That was the mantra two offseasons ago, when the Brooklyn Nets traded their future for the immediate present. We all know how Brooklyn came up short of their goals. With the championship window slammed shut, management finally decided to move in a different direction with a new blueprint for building a team.
With a heavy influx of players under 30, the Nets now appear to be going “all in” with something else — youth and athleticism. Obviously there will be growing pains and inconsistencies, but with any change there’s excitement and eagerness by many to see how this young talent develops on the court.
I’m looking forward to the new beginning, but it would be foolish to think that there isn’t serious risk that comes along with this new approach.
Consider the following:
Losing That Could Build A Contender
Suppose the Nets are horrendous over the next few years, as many pundits predict. If that’s the case, they’ll gift-wrap three lottery picks to the Boston Celtics over the next three drafts.
Losing out on superior talent is one thing, but potentially arming the Celtics with a core of good, young talent is another. What if Danny Ainge utilizes those future blue-chip assets to acquire a superstar? To make matters even worse, they would improve a team that is also in the Atlantic Division — a direct competitor who the Nets would play multiple times per season. How will the Nets fare against Boston in the years to come if they help make them into an Eastern Conference superpower?
A Tarnished Brooklyn Brand
If the Nets experience a ton of losing, it may create a bad culture and potentially stunt player development. This seems to be the case with teams (in all sports) that are perpetually bad. Doesn’t it always appear that the same teams are on the outside looking in during playoff time? Long-time fans of the Nets know exactly how breaking a dependence on the draft lottery is no easy task.
The Nets will have a ton of cap space in 2016, but from what we have witnessed over the past few offseasons, top free agents seem less inclined to join these struggling organizations, even if the market is attractive and the money is there.
Instead, they seem willing to take less to join forces on established teams. Just look at how the Knicks and Lakers haven’t been able to sell these players on the bright lights of New York and Los Angeles. Brooklyn may be a big market, but where the Nets are in the standings will be more important than where they are geographically.
The Impact on The Younger Players
It’s possible that the Nets will deal Joe Johnson later this season to a contending team. How would that impact younger players like Markel Brown and Rondae Hollis-Jefferson? The fans may want to see the kids play but it is important not to diminish the impact an older veteran can serve as a mentor.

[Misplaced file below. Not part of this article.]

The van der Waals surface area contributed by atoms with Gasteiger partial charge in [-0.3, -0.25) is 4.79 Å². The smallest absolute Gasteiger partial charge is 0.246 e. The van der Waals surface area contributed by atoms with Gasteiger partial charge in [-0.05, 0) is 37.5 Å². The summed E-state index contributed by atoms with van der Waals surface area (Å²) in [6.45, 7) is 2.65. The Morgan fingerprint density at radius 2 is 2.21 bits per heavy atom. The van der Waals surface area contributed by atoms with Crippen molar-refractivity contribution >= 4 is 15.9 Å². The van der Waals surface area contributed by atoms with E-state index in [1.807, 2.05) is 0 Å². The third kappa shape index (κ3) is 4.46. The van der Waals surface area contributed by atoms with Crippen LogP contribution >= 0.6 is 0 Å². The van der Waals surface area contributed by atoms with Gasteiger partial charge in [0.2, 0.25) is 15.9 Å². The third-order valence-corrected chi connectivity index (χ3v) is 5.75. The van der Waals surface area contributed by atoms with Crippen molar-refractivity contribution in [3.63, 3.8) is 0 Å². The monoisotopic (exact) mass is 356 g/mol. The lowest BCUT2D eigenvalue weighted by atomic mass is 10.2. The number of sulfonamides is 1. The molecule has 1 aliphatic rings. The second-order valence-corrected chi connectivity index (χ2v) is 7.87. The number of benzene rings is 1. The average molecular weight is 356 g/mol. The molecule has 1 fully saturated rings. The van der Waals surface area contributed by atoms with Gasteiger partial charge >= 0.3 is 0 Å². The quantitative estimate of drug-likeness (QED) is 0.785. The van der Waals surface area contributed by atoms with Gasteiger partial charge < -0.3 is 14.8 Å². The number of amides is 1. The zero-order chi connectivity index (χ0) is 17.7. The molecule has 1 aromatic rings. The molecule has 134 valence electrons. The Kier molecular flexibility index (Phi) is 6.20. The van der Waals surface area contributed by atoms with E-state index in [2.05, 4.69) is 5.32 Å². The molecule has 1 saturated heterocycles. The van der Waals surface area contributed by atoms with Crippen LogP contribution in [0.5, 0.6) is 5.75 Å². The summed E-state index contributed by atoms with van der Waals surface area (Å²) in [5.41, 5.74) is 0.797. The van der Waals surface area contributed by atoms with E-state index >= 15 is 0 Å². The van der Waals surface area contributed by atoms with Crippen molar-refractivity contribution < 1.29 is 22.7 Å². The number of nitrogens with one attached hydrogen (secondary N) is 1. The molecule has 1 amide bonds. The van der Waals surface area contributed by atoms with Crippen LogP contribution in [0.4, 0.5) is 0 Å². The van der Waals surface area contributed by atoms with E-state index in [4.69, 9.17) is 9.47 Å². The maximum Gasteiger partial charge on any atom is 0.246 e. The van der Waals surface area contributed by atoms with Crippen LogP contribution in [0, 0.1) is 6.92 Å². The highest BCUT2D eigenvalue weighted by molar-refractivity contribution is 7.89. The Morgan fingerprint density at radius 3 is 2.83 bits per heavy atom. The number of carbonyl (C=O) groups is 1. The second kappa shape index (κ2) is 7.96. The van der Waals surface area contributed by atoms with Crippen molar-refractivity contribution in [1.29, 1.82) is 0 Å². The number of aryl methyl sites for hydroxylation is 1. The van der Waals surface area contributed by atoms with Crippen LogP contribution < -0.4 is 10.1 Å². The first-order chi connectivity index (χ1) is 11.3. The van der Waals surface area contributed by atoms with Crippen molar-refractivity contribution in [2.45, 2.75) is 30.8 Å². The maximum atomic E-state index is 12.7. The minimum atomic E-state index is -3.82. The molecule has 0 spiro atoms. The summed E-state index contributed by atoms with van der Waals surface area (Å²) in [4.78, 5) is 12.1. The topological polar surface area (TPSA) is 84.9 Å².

As tempting as it is to rely heavily on younger players during a rebuilding phase, it isn’t wise to throw them to the wolves. You run the risk of stunting a player’s development when they’re put in a bad position. Think about how many players’ careers have been ruined due to a bad situation.
Think back to Billy King pointing out the importance of exposing young talent to postseason competition. He specifically noted the benefit of Mason Plumlee’s playoff minutes against Toronto as a rookie, and what Markel Brown would get to experience heading into the Atlanta series. These opportunities help mold players into winners as opposed to learning bad habits while playing for a cellar-dweller.
Will Barclays Become Another IZOD or Prudential Center?
It’s no secret that the Nets struggled to grow their fan base in New Jersey. Many factors contributed to this, but chronic losing near the end was the biggest culprit. If a game was sold out, it was usually to see the other team who was in town.
If the Nets experience several years of futility, without a lottery pick to show for it, how will the new and casual Brooklyn fans respond? Will they be willing to suffer through the lean years, or will they become indifferent?
With arguably the best arena in the league, nothing would be more disappointing than to see a half empty venue on a nightly basis thus creating a safe haven for the visiting team.
It’s far from the Larry O’Brien Trophy, but a “championship” for the Nets would be to tread water over the next few seasons by qualifying for the postseason, even if resulted in a-first round sweep. Simply preventing Boston from stockpiling lottery picks while maintaining relevancy would be a success.
It may not be the loftiest goal, but considering the situation they are in until 2019, this may be the only way for the Nets to make due with the mess they helped create for themselves.